Beyond the Lecture HallsAnother installment in the series from former FGS board member, Kay Freilich. Kay has been sharing her knowledge about Boston based on almost twenty years of visiting the city.
For the sports fan
Take a tour of Fenway Park, the home of the 2004 World Series Champion Boston Red Sox. . . .
You’ll have a chance to walk on the field, see the wall that was moved to accommodate Ted Williams’ hitting style, visit the .406 Club, and sit in the dugout. For those interested in seeing a Red Sox game, check their schedule -- the team will be playing home games from August 31-September 6. Fenway is just a mile from the conference hotel and the Red Sox website lets you purchase ticket online.
Visit the Sports Museum at the TD Bank North Garden. Home to both the basketball Celtics and the hockey Bruins, the Garden (previously known as the Fleet Center) replaced the historic Boston Garden. Notables from all sports are honored at the museum.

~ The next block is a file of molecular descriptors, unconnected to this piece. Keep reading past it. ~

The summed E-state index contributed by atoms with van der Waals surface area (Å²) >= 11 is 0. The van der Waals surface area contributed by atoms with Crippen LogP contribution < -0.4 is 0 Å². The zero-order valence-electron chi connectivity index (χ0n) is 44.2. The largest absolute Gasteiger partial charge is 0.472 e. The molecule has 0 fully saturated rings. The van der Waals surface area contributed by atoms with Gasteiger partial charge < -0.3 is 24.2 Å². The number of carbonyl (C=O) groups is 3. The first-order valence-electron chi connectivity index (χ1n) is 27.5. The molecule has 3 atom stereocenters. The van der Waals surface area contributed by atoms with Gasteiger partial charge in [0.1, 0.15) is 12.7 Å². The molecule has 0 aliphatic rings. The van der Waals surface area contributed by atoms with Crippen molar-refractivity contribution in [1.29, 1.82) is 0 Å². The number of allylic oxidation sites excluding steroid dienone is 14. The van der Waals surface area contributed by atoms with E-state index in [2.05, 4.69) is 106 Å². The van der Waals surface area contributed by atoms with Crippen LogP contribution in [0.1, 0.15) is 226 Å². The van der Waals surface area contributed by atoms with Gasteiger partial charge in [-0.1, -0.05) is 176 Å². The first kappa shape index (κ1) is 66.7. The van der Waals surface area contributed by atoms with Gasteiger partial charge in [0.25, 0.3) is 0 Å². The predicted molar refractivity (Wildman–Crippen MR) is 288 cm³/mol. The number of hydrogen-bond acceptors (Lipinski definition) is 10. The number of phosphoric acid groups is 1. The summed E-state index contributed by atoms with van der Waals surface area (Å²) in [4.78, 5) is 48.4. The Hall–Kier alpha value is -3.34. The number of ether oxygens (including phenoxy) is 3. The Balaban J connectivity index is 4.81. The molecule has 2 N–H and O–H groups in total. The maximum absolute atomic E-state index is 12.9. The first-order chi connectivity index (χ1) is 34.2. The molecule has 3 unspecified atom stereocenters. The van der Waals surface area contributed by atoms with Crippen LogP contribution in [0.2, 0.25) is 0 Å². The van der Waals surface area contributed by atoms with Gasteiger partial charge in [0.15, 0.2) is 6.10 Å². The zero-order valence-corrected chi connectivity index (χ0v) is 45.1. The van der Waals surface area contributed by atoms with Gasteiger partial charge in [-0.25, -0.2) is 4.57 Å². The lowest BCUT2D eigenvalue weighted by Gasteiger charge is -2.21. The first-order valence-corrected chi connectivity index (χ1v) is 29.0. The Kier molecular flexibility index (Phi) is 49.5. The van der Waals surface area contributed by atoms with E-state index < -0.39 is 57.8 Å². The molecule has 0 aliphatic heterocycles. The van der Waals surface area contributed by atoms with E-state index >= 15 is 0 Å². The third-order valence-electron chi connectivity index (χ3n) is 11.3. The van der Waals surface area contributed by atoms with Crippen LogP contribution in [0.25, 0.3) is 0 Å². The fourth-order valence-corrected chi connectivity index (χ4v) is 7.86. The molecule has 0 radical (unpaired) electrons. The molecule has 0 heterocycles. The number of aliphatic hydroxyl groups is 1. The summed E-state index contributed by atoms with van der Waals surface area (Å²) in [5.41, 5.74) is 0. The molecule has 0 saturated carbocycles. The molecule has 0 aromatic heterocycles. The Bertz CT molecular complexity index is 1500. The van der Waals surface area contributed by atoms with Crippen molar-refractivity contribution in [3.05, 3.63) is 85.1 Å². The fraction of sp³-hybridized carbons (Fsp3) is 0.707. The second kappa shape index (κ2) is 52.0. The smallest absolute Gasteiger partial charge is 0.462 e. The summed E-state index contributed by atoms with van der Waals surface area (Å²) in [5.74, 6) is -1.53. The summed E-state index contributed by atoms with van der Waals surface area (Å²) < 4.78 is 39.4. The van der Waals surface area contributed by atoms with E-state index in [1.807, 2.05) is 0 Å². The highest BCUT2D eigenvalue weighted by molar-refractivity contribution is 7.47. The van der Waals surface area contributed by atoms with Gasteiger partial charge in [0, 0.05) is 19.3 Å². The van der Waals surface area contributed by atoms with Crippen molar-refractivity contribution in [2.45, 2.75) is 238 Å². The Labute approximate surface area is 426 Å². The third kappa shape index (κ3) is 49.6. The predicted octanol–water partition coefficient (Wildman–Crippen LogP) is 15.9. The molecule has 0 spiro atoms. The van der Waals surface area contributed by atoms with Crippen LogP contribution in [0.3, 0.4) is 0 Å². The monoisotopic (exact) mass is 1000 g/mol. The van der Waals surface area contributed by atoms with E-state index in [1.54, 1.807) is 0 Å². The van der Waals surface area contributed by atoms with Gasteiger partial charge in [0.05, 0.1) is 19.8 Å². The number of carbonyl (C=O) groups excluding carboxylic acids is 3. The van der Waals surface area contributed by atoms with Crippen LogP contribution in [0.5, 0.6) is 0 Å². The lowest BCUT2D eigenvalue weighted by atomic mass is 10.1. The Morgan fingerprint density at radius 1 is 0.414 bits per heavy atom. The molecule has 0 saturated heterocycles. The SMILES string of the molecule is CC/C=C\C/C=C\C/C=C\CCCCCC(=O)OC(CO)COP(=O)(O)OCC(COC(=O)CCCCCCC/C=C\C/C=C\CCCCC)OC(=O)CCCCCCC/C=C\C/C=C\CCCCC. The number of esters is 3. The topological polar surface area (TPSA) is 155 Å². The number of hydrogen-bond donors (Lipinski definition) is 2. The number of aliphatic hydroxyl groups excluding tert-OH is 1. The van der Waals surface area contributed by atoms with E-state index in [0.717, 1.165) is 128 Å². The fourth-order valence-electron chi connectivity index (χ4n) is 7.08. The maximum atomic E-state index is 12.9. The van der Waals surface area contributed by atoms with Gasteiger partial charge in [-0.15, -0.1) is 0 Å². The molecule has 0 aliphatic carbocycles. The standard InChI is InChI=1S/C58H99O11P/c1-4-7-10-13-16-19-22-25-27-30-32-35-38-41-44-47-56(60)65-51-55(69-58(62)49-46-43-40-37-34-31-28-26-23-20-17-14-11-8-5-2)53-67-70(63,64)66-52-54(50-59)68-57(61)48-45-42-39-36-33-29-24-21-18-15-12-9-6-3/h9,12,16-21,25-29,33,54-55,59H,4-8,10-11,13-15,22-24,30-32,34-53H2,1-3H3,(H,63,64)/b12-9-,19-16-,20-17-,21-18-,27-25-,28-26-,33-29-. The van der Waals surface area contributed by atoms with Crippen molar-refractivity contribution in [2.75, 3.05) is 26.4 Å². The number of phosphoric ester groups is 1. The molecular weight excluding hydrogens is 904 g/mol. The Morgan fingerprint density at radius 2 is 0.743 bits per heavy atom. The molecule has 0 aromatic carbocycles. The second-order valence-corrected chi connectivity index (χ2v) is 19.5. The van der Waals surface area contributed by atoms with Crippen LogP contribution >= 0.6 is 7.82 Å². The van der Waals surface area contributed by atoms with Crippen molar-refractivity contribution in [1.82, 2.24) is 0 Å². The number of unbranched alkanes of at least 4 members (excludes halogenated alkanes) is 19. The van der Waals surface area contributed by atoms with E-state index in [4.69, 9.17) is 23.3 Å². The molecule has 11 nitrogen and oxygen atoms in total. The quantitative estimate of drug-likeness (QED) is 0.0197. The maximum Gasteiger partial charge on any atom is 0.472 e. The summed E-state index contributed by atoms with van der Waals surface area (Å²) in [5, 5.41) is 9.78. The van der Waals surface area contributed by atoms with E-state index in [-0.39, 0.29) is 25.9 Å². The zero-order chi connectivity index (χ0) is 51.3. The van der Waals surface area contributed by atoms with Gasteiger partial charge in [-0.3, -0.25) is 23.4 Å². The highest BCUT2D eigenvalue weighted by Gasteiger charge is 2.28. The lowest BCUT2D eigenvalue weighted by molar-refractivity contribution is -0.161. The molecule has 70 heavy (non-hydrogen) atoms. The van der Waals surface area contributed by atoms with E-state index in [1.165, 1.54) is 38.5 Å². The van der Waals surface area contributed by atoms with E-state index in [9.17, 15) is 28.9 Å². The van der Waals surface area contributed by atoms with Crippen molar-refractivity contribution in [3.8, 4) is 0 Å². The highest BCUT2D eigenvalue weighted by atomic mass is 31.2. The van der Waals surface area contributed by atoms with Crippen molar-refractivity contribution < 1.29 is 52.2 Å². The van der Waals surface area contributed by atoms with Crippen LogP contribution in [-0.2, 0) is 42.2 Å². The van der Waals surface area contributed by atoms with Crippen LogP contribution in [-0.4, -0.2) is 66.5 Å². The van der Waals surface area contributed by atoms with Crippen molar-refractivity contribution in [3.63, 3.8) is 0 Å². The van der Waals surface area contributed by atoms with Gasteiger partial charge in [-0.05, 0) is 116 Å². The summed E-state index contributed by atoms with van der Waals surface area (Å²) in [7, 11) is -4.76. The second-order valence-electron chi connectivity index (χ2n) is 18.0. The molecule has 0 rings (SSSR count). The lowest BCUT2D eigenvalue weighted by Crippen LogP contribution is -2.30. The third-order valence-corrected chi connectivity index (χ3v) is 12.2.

Other Boston "must-do" breaks
Have a meal or just some liquid refreshment at the Bull and Finch Tavern. Inspiration for the long-running TV series Cheers, the original location in on Beacon Street. There’s now a replica at the Faneuil Hall Marketplace as well.
For history and nourishment at the same time, visit Union Oyster House. Billed as the nation’s oldest restaurant, dating from 1826, Union Oyster House is on the Freedom Trail near Faneuil Hall.
Take an elevator to the Skywalk Observatory in the Prudential Tower for a spectacular view of Boston and the surrounding area. At 740 feet, the observatory is said to be the highest viewpoint in New England. There are also some exhibits and a movie for you to view. [The entry is just steps away from the convention center, in the same enclosed complex.]
For those planning to visit several attractions, Boston’s CityPass offers discount admission via a single ticket to six of the city’s top attractions.
Back on the March 11th blog, Kay shared an extensive list of Boston websites.